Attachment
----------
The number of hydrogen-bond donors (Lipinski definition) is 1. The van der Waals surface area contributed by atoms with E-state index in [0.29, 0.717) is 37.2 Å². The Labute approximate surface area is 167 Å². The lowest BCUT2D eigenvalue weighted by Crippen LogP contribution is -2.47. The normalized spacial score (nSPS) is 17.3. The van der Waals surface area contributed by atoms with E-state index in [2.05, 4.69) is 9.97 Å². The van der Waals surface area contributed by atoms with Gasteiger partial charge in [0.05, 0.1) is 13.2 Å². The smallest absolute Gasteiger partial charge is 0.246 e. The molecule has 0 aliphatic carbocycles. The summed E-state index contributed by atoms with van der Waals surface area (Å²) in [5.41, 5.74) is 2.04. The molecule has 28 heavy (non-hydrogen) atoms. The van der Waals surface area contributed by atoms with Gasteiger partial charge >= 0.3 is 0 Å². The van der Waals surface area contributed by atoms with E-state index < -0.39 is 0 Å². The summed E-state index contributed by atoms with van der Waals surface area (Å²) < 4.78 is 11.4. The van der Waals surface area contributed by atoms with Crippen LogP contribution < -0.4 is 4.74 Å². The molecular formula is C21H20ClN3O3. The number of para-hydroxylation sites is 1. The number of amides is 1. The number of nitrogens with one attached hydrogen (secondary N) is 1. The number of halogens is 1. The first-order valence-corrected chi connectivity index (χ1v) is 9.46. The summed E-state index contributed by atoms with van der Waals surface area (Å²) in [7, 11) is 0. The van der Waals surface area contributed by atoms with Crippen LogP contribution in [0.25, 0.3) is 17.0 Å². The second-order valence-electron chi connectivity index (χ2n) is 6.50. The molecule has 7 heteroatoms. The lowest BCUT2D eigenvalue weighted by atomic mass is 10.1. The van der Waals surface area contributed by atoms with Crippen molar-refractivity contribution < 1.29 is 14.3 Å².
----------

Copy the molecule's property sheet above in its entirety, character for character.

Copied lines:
The number of hydrogen-bond donors (Lipinski definition) is 1. The van der Waals surface area contributed by atoms with E-state index in [0.29, 0.717) is 37.2 Å². The Labute approximate surface area is 167 Å². The lowest BCUT2D eigenvalue weighted by Crippen LogP contribution is -2.47. The normalized spacial score (nSPS) is 17.3. The van der Waals surface area contributed by atoms with E-state index in [2.05, 4.69) is 9.97 Å². The van der Waals surface area contributed by atoms with Gasteiger partial charge in [0.05, 0.1) is 13.2 Å². The smallest absolute Gasteiger partial charge is 0.246 e. The molecule has 0 aliphatic carbocycles. The summed E-state index contributed by atoms with van der Waals surface area (Å²) in [5.41, 5.74) is 2.04. The molecule has 28 heavy (non-hydrogen) atoms. The van der Waals surface area contributed by atoms with Gasteiger partial charge >= 0.3 is 0 Å². The van der Waals surface area contributed by atoms with E-state index < -0.39 is 0 Å². The summed E-state index contributed by atoms with van der Waals surface area (Å²) < 4.78 is 11.4. The van der Waals surface area contributed by atoms with Crippen LogP contribution < -0.4 is 4.74 Å². The molecular formula is C21H20ClN3O3. The number of para-hydroxylation sites is 1. The number of amides is 1. The number of nitrogens with one attached hydrogen (secondary N) is 1. The number of halogens is 1. The first-order valence-corrected chi connectivity index (χ1v) is 9.46. The summed E-state index contributed by atoms with van der Waals surface area (Å²) in [7, 11) is 0. The van der Waals surface area contributed by atoms with Crippen LogP contribution in [0.25, 0.3) is 17.0 Å². The second-order valence-electron chi connectivity index (χ2n) is 6.50. The molecule has 7 heteroatoms. The lowest BCUT2D eigenvalue weighted by atomic mass is 10.1. The van der Waals surface area contributed by atoms with Crippen molar-refractivity contribution < 1.29 is 14.3 Å².